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THE APOLOGY 1 The Apology Name: Course: Instructors’ name: Date:
THE APOLOGY 2 The Apology It is true that Socrates lived a virtue life and that he was accused falsely. The Apology is the speech delivered by Socrates in the court while he was defending himself against the multiple accusations that he faced both formal and tacit charges. The speech signifies that Socrates had fulfilled the duties of his life. A famous metaphor is used to describe whom he was “as upon a great noble horse which was somewhat sluggish because of its size and needed to be stirred up by a kind of gadfly.” He compares himself to a gadfly which a fly that bites and annoys the domestic animals and mentions that he is a gift from the gods and no other man can replace him as he claims that he is helping the citizens/Athenians. 1 Gadflies can be killed by anyone surrounding them, and this is the same case with Socrates as he is bound to be killed by the state. After Socrates is accused by Athenians of being harmful in the society and wanting him killed, he comes up with the metaphor to sum his duty in life. Socrates states that he had dedicated to ensuring that the society lives a good life. He keeps pressing for justice and virtue using his wisdom and philosophy. Socrates annoys the Athens by constantly telling them to awaken as he believes they are lazy when it comes to searching for the truth. In the Apology, Socrates insists that helps the Athens and this makes them doubt of their knowledge due to eth clever way of Socrates cross-examination. Socrates claims that if Athens kill him, they will have a significant loss and they will be harming themselves. In a real sense, what Socrates does for this people is to show that corrupt people lead them. Socrates explains that the highly respected men are ignorant and embarrasses them by showing them that he is 1 Reeve, C. D. C. 1989. Socrates in the Apology: an essay on Plato's Apology of Socrates . Indianapolis: Hackett.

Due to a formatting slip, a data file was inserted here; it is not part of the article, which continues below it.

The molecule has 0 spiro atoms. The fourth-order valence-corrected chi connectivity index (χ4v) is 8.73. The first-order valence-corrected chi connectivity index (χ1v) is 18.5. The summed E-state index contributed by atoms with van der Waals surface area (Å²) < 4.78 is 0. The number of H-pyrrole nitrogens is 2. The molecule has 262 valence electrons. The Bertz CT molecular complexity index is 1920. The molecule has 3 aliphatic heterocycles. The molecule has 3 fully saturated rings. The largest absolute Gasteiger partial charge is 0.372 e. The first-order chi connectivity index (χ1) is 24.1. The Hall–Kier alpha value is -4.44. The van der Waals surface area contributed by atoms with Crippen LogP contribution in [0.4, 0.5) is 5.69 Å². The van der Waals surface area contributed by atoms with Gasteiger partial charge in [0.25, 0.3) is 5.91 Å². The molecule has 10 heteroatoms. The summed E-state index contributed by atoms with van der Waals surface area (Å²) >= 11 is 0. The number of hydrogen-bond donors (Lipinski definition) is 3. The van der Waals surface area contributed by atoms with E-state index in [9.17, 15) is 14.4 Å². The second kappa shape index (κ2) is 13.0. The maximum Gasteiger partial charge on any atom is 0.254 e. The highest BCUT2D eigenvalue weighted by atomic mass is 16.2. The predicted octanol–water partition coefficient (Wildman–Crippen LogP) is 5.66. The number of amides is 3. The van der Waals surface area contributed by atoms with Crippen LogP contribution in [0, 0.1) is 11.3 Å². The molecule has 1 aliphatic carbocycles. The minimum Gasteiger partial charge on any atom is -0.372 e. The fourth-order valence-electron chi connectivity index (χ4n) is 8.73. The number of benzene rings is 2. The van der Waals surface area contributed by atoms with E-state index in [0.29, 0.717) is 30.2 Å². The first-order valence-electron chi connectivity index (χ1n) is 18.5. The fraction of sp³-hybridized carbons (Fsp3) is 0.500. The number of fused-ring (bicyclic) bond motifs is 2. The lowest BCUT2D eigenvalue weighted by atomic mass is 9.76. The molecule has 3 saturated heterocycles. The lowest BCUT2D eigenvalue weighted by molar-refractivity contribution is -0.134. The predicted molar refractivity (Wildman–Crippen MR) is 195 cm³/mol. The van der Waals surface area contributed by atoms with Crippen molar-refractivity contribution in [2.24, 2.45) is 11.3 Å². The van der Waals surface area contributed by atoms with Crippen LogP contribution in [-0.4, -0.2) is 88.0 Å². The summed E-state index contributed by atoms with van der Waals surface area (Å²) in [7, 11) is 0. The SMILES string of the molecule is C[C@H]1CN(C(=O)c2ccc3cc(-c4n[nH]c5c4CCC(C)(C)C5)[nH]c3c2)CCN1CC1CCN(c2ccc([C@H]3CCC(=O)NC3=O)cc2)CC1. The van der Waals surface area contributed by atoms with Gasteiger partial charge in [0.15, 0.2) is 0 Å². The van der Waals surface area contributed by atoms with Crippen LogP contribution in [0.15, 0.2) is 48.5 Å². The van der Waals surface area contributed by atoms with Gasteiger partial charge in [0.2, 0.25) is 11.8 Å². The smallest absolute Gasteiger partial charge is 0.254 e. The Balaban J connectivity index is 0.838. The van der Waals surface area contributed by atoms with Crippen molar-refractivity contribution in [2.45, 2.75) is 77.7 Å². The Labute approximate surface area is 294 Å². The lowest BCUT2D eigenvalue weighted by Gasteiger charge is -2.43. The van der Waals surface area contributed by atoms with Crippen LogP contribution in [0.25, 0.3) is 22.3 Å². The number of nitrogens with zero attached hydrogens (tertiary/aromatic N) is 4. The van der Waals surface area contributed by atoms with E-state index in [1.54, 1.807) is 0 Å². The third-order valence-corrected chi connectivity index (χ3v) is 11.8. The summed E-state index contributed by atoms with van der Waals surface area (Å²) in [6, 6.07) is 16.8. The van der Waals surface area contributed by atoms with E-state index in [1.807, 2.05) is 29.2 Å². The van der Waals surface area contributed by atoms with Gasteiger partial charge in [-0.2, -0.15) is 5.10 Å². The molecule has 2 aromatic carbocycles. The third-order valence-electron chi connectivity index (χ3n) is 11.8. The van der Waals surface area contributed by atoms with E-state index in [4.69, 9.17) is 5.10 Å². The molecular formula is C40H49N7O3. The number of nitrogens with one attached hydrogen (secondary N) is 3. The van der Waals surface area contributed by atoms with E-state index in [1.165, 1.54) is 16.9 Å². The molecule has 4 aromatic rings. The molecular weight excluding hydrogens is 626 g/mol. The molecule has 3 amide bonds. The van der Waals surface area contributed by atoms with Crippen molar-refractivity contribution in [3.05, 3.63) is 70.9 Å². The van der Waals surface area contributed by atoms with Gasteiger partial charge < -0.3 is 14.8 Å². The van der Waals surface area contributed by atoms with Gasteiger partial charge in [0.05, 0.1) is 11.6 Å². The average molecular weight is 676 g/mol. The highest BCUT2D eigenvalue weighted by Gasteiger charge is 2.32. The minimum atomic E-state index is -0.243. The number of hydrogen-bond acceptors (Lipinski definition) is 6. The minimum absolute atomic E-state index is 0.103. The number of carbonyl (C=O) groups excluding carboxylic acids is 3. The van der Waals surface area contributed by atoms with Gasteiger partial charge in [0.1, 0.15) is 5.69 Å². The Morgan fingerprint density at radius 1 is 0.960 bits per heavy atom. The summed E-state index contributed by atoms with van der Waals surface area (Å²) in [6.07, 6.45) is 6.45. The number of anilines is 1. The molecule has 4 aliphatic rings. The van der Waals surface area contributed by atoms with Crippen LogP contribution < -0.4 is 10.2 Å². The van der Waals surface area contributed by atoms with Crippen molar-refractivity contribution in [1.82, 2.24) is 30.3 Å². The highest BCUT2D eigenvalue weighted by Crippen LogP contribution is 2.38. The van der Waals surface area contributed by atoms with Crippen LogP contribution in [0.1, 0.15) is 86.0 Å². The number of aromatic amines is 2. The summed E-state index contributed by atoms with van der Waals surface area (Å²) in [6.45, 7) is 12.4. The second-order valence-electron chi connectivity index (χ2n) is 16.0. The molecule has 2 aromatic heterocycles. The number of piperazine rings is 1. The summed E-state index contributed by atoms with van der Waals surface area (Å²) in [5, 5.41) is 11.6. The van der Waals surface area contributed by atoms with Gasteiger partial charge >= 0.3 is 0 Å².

THE APOLOGY 3 right but cannot be examined or questioned since he claims that he does not have any wisdom and this lives no room for interrogation. Socrates has surely developed his reputation by portraying that he is the wisest from the insight if the oracle at Delphi. Socrates’ friend asks if there is any other person with wisdom like Socrates and the Oracle confirms that there is no other person as wise as him. He claims that he has the most significant level of wisdom relative to human capacities. Socrates seems confused as he knows that the Oracle never lies, but at the same time he is fully aware that he does not possess the special wisdom people to think he has. 2 He goes ahead to question people who are regarded as wise. He begins by questioning politicians who always thought they we were wise and had knowledge. After interrogating them, Socrates realized that they did not have sufficient knowledge in politics. He after that questioned poets who were known for writing magnificent works, which were understood and inspired many people. Socrates came to realize that the poems were not written out of wisdom and were out of

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